Business World

Friday 24 November 2017

Apple leads tech rout on investors' iPhone fears

Apple didn’t release sales figures for its new smartwatch.
Apple didn’t release sales figures for its new smartwatch.
John Mulligan

John Mulligan

US tech giant Apple was poised to see as much as $50bn (€46bn) wiped off its market capitalisation yesterday amid concerns about the long-term prospects of its much-vaunted smartwatch and iPhone sales that were lower than expectations.

Apple, led by chief executive Tim Cook, made record profits in the three months to the end of June, with net income jumping almost 38pc to €9.8bn.

The firm sold 47.5m iPhones during the second quarter. That was 35pc more than in the second quarter last year. But analysts had forecast that Apple would sell almost 49m, with some predicting that up to 52m would be sold in the period.

The company said full-year revenue is likely to be between $49bn and $51bn - less than the $51.1bn expected by analysts.

Apple has a market capitalisation of $753bn (€690bn). Its shares fell 1pc in trading yesterday, with the results released after the market closed in New York. In pre-market trading yesterday, the stock was down over 6pc.

And Apple wasn't the only bad news in the tech sector.

Microsoft shares were down over 4pc in pre-market New York trading yesterday. That would see $16bn evaporate from its $383bn market capitalisation once markets opened.

The software company also released results on Tuesday that made investors jittery. It made a $3.2bn (€2.9bn) loss in its fourth quarter, which ended in June. That was the highest net loss in its history.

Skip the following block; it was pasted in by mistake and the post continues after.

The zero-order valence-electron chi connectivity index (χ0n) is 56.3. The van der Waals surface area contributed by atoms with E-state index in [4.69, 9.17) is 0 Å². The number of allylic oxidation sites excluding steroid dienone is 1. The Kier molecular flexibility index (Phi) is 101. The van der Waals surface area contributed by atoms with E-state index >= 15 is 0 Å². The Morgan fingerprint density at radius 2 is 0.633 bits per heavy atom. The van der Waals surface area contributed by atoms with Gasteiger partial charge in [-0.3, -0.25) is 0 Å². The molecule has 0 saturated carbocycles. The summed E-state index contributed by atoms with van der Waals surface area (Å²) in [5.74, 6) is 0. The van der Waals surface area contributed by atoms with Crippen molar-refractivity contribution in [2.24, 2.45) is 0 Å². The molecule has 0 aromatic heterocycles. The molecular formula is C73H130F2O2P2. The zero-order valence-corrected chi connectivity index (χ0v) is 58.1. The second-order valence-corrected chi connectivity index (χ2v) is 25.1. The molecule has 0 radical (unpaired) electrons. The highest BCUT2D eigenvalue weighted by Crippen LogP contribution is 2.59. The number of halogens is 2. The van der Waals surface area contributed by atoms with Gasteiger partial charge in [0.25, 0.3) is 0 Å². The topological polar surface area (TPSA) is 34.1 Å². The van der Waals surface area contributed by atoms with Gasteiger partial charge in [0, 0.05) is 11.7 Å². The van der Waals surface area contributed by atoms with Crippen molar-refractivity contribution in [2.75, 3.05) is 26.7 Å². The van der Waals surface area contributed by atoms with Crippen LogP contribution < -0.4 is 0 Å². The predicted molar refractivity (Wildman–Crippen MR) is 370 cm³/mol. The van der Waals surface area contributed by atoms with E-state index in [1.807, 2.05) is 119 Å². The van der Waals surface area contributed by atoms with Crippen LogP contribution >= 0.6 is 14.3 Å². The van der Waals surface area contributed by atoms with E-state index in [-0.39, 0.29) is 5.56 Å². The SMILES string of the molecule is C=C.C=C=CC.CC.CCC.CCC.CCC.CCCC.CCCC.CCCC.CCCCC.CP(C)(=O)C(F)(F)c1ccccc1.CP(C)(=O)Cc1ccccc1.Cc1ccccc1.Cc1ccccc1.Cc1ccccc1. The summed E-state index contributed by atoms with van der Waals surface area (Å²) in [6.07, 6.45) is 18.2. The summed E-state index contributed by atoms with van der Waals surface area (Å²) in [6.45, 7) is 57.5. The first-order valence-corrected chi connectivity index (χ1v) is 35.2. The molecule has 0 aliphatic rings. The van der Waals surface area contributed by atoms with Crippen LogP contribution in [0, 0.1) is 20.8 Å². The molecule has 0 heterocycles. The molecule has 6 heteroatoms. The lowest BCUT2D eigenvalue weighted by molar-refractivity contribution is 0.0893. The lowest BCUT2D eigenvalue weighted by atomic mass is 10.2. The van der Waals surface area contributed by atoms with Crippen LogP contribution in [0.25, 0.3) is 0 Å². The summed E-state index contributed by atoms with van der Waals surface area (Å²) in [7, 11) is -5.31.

It said its results included the impact of a $7.5bn non-cash impairment charge related to assets associated with the acquisition of the Nokia handset business, as well as a $780m restructuring charge. Earlier this month, Microsoft announced that it's cutting 7,800 jobs, most of them in its phone hardware unit.

The purchase of the Nokia business has been seen as a failure, with Microsoft failing to break the dominance of rivals including Apple and Google.

Sales of Windows to computer makers that then install it on new PCs, slumped 22pc during the fourth quarter, the company also said.

Microsoft, headed by chief executive Satya Nadella, said the decline was because computer makers were tightly managing PC inventory ahead of the launch of Windows 10 next week.

Yahoo was also poised yesterday to be a victim of the tech share rout. In pre-market trading, its shares were trading 2.2pc lower. That will knock over $800m from its $37.1bn market capitalisation.

The company, headed by chief executive Marissa Mayer, said that it is likely to generate lower than expected revenue in the current quarter as it struggles to revive advertising.

Microsoft pins hopes on Windows 10: p6-7

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